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  1. #1
    Senior Member mzeffex's Avatar
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    Bad to leave bike dirty?

    From mountain biking? It's covered more or less in red sandy dirt and some mud on the downtube. The red stuff all over the components, chain, etc.

    Is it bad to leave it there? I'm not riding it now. Use the road bike most of the time. When I finish building the new front wheel I'll ride it to work and give it a bath and cleaning, but for another say - 2 weeks - is it fine being dirty?
    Quote Originally Posted by rjones28 View Post
    Are they talking about spectators feeding the cyclists? You know, like don't feed the bears?

  2. #2
    Great State of Varmint Panthers007's Avatar
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    Aside from aesthetic reasons, dirt, mud, etc. can work it's way into bearing-cups and races, damage paint from any rubbing through it's abrasive action (ever heard of sandblasting?), and attracting more of the same. So it's an all-around good idea to wipe your bike down with a damp cloth after you are through mucking it up for the day.
    How do you keep an idiot in suspense?

  3. #3
    Senior Member
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    let it dry, brush it off...oil things. Keep after bearings, keep the grease in them fresh. It is a LOT easier to brush off dry dirt than wipe off wet dirt. Personal experience there from the days of college mountain bike trails (insane). I also would redo my bearings a few times throughout the season. toothbrushes work great for derailleurs, then lightly oil after getting as much dirt and dust off as you can.

  4. #4
    Senior Member MudPie's Avatar
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    I rarely wash my mountain bike, maybe once a year at most.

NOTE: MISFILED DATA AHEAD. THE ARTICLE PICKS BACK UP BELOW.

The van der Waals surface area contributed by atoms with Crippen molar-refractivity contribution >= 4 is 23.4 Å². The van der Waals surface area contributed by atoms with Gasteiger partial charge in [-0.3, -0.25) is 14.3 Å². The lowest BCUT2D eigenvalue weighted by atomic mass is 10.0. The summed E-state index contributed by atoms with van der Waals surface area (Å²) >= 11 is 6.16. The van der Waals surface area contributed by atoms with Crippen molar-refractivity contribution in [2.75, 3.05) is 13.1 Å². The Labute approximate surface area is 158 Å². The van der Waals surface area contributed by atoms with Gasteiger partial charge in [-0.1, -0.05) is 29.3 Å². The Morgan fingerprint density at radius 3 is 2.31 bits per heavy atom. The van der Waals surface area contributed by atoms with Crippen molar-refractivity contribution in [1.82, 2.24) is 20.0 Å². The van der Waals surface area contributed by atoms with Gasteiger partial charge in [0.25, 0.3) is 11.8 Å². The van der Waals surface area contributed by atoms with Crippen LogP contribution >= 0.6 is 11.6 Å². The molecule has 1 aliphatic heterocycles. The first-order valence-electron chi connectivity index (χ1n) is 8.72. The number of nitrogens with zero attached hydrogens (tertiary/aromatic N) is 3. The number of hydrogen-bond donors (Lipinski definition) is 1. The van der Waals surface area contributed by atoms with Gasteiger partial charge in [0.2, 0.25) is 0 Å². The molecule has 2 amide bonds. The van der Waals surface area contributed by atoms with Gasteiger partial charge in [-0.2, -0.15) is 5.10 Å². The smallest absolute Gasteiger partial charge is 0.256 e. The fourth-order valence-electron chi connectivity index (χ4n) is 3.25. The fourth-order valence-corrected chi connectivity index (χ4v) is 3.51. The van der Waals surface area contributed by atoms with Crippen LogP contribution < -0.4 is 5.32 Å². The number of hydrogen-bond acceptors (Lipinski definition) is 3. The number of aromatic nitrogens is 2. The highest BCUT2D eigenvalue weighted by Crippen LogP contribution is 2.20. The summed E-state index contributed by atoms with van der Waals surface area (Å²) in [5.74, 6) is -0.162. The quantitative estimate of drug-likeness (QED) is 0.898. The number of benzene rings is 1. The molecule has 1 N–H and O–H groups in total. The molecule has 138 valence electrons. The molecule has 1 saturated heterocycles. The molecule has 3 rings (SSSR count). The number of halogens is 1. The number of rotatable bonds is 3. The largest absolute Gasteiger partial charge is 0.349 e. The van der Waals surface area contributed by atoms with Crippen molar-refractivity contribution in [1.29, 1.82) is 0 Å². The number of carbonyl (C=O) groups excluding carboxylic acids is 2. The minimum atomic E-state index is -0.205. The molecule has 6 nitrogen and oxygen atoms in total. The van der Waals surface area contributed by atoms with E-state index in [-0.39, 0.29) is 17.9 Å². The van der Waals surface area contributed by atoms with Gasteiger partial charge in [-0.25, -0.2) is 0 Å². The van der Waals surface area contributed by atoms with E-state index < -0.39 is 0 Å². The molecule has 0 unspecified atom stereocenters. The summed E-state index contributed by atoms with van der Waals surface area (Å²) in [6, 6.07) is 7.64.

I do however, use a dry brush to knock off dust off the cassette, derailleurs, and chain rings. I use a dry lube so dirt doesn't cake on these components.

    Otherwise, my bike is always covered in a dusting of earth. It's a full suspension (Fisher Cake) that I've owned and ride weekly for over 5 years.

    One advantage to washing is that you can examine the frame and look for cracks or potential problem areas. You'd think that would give me motivation to wash more often.

  5. #5
    Great State of Varmint Panthers007's Avatar
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    Just brush, sponge, vacuum, feather-duster, whatever - the poor thing. How would you like it if you crapped your diaper and your mom didn't change you?

    (Sorry - couldn't help it! )
    How do you keep an idiot in suspense?

  6. #6
    Senior Member mzeffex's Avatar
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    Well I know about the bearings and all, and I know the chain needs to be cleaned and oiled - but when stationary with no front wheel - does it matter?
    Quote Originally Posted by rjones28 View Post
    Are they talking about spectators feeding the cyclists? You know, like don't feed the bears?

  7. #7
    Oldtimer borgagain's Avatar
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    The only time storing it dirty really matters is if there's salt or something else reactive in the dirt.

    A heavy coating of ordinary dry dirt will eventually wick the oils out of adjacent areas but if you plan on cleaning and re-lubing it after setting it aside for awhile, it hardly matters.

    If it were my bike, I'd give the chain a quick wipe and a shot of spray lube, just to keep it from rusting in the interim.
    Resistance is futile. Mechanical enhancement is inevitable. You will be assimilated into your bicycle.
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